1:30 a.m.: Is there a General Assembly rule that reps must remain GQ on the floor? After nine hours, there should be a few loosened ties out there. I hardly see any.

1:20 a.m.: On to Central Falls, with a $2.6 million appropriation to fund payments to police and fire retirees who had their pensions reduced by up to 55 percent from fiscal 2012 to FY 2016 under city bankruptcy provisions. They would not receive more than 75 percent of their former pension payouts. It passes, 64-6.

1:17 a.m.: The taxes and revenues amendment, cut up for easy digestion, passes.

1:13 a.m.: This is where things get crazy, when an amendment is broken in sections for a final vote. Because Fox is a member of the PPAC board, which may be affected by the measure, he yields the gavel to Coderre for the first section, which is approved.

1:10 a.m.: Trillo on the main amendment: “This was a pretty good budget, but we loused it up with $10 million in tax increases. We gave something back to people we hurt, than slammed a bunch of new people.”

1:05 a.m.: Grace Diaz (D-Providence) is finally heard from, with an amendment to the definition of “little cigars” designed to keep them out of the hands of children. Backing her is another new voice this evening, David Bennett (D-Warwick). For seemingly the hundredth time tonight, Melo says, “I rise in opposition to this amendment.” It fails, 40-18.

1 a.m.: Baron, via Twitter: “I will give a dollar to any rep who has an amendment and doesn’t introduce it.” With WPRI’s Ted Nesi occupado with Studio 38 today, however, the aggregate tweet count from press row tonight is taking a hit.

12:57 a.m.: Peter Palumbo proposes an amendment to remove sales tax from cigarette rolling papers (or cigarette tubes, which he says are not sold in Rhode Island). The bid to remove tax from your E-Z Widers fails, 49-20.

12:47 a.m.: It’s not just stamina wearing down here; it’s also cell phone batteries. Brien just visited press row to borrow a phone charger from WRNI’s Ian Donnis, whose tweet total by the end of night will be as unbeatable at Wilt Chamberlain’s 100-point game.

We are debating yet another MacBeth amendment, this one limiting the use of tax credits to the party they were granted to. It fails, 48-15.

12:40 a.m.: To answer a question a composing room foreman at The Woonsocket Call used to ask me around this time of night, we’re not gonna make last call.

The Baldelli-Hunt amendment goes down, 42-27.

12:32 a.m.: Amendment from Lisa Baldelli-Hunt (D-Woonsocket) would eliminate pet grooming tax and eliminate annual $10 fee for retail permits. Also, the $42 right-to-know fee for businesses that maintain hazardous chemicals would be removed. To pay for it, $14 million would be raised from a revision of property tax relief for renters.



12:28 a.m.: From Laurence Ehrhardt (R-North Kingstown), a 14-page amendment revising state business tax credits. “It’s less than the million we came up with for the car wash folks,” he admits. Fails, 48-19.

12:20 a.m.: MacBeth amendment would push back implementation of new taxes from Oct. 1, 2012 to Jan. 1, 2013. It fails, 49-18.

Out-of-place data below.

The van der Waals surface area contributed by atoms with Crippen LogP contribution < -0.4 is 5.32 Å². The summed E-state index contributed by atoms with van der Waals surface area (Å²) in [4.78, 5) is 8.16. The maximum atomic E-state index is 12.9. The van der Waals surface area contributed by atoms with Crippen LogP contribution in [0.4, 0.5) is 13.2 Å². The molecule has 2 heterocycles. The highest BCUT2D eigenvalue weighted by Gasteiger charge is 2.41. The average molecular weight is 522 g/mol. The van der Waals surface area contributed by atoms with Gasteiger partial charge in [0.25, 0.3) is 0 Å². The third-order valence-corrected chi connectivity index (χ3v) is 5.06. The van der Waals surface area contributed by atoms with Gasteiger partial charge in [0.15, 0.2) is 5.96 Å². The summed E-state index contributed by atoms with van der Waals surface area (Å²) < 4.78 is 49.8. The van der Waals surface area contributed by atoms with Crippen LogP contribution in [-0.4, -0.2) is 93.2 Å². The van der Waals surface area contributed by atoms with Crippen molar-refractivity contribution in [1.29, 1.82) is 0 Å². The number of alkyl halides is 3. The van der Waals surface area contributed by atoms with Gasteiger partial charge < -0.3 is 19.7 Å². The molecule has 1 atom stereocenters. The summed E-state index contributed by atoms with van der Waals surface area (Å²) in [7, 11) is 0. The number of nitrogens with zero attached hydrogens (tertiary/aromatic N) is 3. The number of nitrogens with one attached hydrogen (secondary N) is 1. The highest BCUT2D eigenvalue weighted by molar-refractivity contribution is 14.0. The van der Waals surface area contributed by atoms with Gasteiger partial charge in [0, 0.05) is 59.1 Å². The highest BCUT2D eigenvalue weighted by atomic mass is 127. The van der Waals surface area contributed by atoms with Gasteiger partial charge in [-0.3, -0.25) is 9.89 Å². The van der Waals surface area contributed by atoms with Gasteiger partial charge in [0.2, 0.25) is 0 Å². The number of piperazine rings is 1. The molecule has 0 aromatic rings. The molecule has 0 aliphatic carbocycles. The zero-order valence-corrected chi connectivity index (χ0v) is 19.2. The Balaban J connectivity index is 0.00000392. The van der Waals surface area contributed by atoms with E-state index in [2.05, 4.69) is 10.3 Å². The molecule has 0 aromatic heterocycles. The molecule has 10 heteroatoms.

12:15 a.m.: Finally, someone actually proposes a tax: Menard’s amendment would tax school housing facilities rented for purposes other than housing students, families of students, faculty members or school staff.

Menard to Fox: “For someone who believes in transparency, you’re allowing this to run amuck. This is a fairness issue. To lay it on the table like this is a cowardly vote.”

Amendment tabled, 45-23. We’re all up past our bedtime.

12:10 a.m.: Chippendale’s amendment is tabled, 49-20.

12:06 a.m.: Michael Chippendale (R-Foster) is going “there.” His amendment would exempt pet care and pay for it by cutting $1.3 million in legislative grants. In this chamber, cutting legislative grants = fighting words.

12:03 a.m.: The hacks stay under the proposed sales tax, 41-27.

Midnight: Trillo: “Taxi drivers are the working poor. They don’t get pensions or the things other people do. We’re cutting into their tips. What the governor has done is try to expand the sales tax into the service industry. It’s a slippery slope. If we were going to tax a group, the first on the list should be the lawyers, but we’ve got enough of them working in here right now!”

That is how you ring in the new day, the kind of late-night oration budget session buffs crave.


11:55 p.m.: Newberry offers an amendment to remove the taxi sales tax, which would generate $960,000. He points out the average meter fare from downtown to T.F. Green Airport is $26.50, with the average passenger giving the cabbie $30 (which also includes the $1.50 Public Utilities Commission fuel surcharge).

11:50 p.m.: Dickinson: “How many people have ever filled out a sales tax form? How many people have gone out of business because they decided it wasn’t worth the trouble?”

Amendment is defeated nonetheless, 47-23.


11:40 p.m.: Menard: “We’re supporting this (original) amendment in a year when we have a $100 million surplus?”


11:32 p.m.: A MacBeth amendment would remove all other services from the proposed tax hikes (charter buses, taxis, limos, pet grooming, etc.). Disclosure: as the proud owner of a Maltese-Shih Tzu that requires more grooming than the average dog, and also a former taxi driver, I’m not quite objective on this issue.